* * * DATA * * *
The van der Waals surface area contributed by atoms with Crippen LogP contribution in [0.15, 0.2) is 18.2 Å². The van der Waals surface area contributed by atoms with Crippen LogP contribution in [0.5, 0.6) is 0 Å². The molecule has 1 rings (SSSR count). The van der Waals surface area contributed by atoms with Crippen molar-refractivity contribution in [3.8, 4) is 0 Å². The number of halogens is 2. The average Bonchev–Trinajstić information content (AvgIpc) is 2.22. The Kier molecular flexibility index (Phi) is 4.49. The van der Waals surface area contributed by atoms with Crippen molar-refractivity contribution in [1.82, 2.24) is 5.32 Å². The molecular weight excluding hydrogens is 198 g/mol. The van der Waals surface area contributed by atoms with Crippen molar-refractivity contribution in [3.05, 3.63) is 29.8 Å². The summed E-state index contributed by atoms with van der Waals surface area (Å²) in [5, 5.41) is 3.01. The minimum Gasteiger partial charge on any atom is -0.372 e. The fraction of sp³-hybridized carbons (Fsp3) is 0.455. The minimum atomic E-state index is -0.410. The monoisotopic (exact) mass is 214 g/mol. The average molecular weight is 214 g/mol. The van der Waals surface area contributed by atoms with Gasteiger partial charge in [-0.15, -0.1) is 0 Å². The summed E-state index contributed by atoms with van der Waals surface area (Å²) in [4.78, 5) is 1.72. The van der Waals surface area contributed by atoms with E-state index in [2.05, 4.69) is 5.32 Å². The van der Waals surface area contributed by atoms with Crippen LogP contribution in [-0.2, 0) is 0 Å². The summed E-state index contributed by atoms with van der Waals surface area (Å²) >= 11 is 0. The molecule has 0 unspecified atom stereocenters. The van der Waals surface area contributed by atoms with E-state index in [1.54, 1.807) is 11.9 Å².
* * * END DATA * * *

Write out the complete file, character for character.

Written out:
The van der Waals surface area contributed by atoms with Crippen LogP contribution in [0.15, 0.2) is 18.2 Å². The van der Waals surface area contributed by atoms with Crippen LogP contribution in [0.5, 0.6) is 0 Å². The molecule has 1 rings (SSSR count). The van der Waals surface area contributed by atoms with Crippen molar-refractivity contribution in [3.8, 4) is 0 Å². The number of halogens is 2. The average Bonchev–Trinajstić information content (AvgIpc) is 2.22. The Kier molecular flexibility index (Phi) is 4.49. The van der Waals surface area contributed by atoms with Crippen molar-refractivity contribution in [1.82, 2.24) is 5.32 Å². The molecular weight excluding hydrogens is 198 g/mol. The van der Waals surface area contributed by atoms with Crippen molar-refractivity contribution in [3.05, 3.63) is 29.8 Å². The summed E-state index contributed by atoms with van der Waals surface area (Å²) in [5, 5.41) is 3.01. The minimum Gasteiger partial charge on any atom is -0.372 e. The fraction of sp³-hybridized carbons (Fsp3) is 0.455. The minimum atomic E-state index is -0.410. The monoisotopic (exact) mass is 214 g/mol. The average molecular weight is 214 g/mol. The van der Waals surface area contributed by atoms with Gasteiger partial charge in [-0.15, -0.1) is 0 Å². The summed E-state index contributed by atoms with van der Waals surface area (Å²) in [4.78, 5) is 1.72. The van der Waals surface area contributed by atoms with E-state index in [2.05, 4.69) is 5.32 Å². The van der Waals surface area contributed by atoms with Crippen LogP contribution in [-0.2, 0) is 0 Å². The summed E-state index contributed by atoms with van der Waals surface area (Å²) >= 11 is 0. The molecule has 0 unspecified atom stereocenters. The van der Waals surface area contributed by atoms with E-state index in [1.54, 1.807) is 11.9 Å².